Dismantling the Life Cycle of the Violent Takfiri Groups


Al-Ahed News, July 5, 2016

Weeks ago, elements from al-Nusra Front – the Syrian branch of al-Qaeda – launched an attack on the town of al-Zara in central Syria. Al-Nusra slaughtered a group of men in front of their families before taking the women and children hostage. Similar incidents have been sweeping the Middle East and North Africa region on a daily basis. Where did this shocking phenomenon come from? Is it Islamic culture, marginalization, or Western Conspiracy?

Understanding this phenomenon and its mechanisms require that we understand its life cycle or its cycle of elevation. No single variable can provide a convincing explanation of this phenomenon, and it would also be pointless to explain it through every variable (culture – marginalization – geopolitical competition) without understanding the role and significance of each variable and where it comes to play in the emergence of these movements. I argue that the framework through which to understand the life cycle of these groups is made up of three main phases: “Birth Phase” (Cultural Roots), The fermentation and maturation phase (Socio-politik), and the emergence phase (Geostrategic balances).

At the first level, meaning that related to the cultural roots, is it Islam? No but it is certain historical experiences of Islam and Islamic schools. These practices are not far from the history of Muslims or the history of any other religion. Salafist extremist groups exaggerate what is sacred, make it easy accuse of infidelity by manipulating the concept of the “Oneness of God”, neglect of ethics, claim to monopoly of the truth, and mix between heritage and holiness, all of these mechanisms were created and exploited by extremists.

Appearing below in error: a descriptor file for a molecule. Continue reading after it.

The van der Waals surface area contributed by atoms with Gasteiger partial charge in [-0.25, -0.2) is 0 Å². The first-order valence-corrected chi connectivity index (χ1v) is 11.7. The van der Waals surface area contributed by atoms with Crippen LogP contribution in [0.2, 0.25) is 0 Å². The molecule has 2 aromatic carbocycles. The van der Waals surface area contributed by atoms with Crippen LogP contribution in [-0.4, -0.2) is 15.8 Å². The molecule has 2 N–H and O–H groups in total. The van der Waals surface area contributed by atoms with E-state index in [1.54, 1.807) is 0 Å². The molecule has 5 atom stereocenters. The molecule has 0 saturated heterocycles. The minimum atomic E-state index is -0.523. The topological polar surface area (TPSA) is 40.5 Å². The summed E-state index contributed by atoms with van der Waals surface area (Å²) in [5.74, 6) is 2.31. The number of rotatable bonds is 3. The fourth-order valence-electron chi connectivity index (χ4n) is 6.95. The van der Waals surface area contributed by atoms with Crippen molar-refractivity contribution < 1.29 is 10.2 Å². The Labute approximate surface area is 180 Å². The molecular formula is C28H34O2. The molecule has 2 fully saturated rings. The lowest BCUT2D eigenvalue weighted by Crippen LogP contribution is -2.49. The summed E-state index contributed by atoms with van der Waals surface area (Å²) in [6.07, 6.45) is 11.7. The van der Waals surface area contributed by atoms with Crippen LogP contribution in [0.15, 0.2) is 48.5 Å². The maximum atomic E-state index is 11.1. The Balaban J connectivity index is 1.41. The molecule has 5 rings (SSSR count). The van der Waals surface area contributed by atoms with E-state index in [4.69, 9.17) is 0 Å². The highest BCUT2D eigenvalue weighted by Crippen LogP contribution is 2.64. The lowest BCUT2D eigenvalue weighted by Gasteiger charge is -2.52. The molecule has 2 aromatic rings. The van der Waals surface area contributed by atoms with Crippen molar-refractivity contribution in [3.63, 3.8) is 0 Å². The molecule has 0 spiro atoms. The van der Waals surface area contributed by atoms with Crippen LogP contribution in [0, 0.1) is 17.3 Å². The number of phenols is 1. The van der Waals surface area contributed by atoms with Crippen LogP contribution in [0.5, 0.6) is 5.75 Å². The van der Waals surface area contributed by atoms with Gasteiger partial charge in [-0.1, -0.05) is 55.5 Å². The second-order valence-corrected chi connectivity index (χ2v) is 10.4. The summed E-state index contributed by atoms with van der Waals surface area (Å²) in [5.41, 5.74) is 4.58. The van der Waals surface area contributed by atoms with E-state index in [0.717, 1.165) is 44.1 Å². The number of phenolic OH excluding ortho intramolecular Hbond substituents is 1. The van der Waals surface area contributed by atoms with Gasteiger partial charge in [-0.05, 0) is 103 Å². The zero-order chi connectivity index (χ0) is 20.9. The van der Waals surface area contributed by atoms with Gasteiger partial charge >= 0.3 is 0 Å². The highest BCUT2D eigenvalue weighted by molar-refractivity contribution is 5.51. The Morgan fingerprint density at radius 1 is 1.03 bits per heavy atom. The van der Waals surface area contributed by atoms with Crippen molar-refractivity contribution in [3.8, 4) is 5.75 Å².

These groups rose to prominence in the 1970s with the emergence of Wahhabism backed by oil revenue and sponsored by the Saudi state, in addition to the marriage that took place back then between Wahhabism and “Qutbia” (refers to the ideas of Sayed Qutb). Saudi Arabia strived to propagate and sponsor these schools by sending missions and opening religious schools in the Muslim world in order to enhance the legitimacy of the Saudi regime, to redirect internal anger of youth toward a fabricated enemy and most important of all in order to contain the fallout from the Islamic Revolution in Iran.

This does not mean that Saudi Arabia controls the agendas of these groups, it does however influence them and the way in which they are steered towards the hot spots via providing financial support and preparing the appropriate environment, in addition by spreading certain sectarian narratives through media and religious clerics. The Kingdom suffers from side effects and unintended consequences from this “investment”, however, it is ready to accept this as long as the returns are still high.

“ISIS” today calls for the first form of “Wahhabism” which is the purest and most radical. It is the Wahhabism which committed genocide against the Sunnis in the Arabian Peninsula and attacked the holy cities in Iraq. In light of the retrogression of Egypt and al-Azhar, Saudi Arabia has succeeded in dominating religious interpretations in the Sunni arena and is successfully carrying out a process of systematic “Wahhabization” which began in the aftermath of the invasion of Iraq in 2003. The Arab world is witnessing a historical shift of power from traditional Arab states toward Saudi Arabia that is trying to reconstruct the meaning of Arabism against Shiite and Iran instead of “Israel” as it used to be.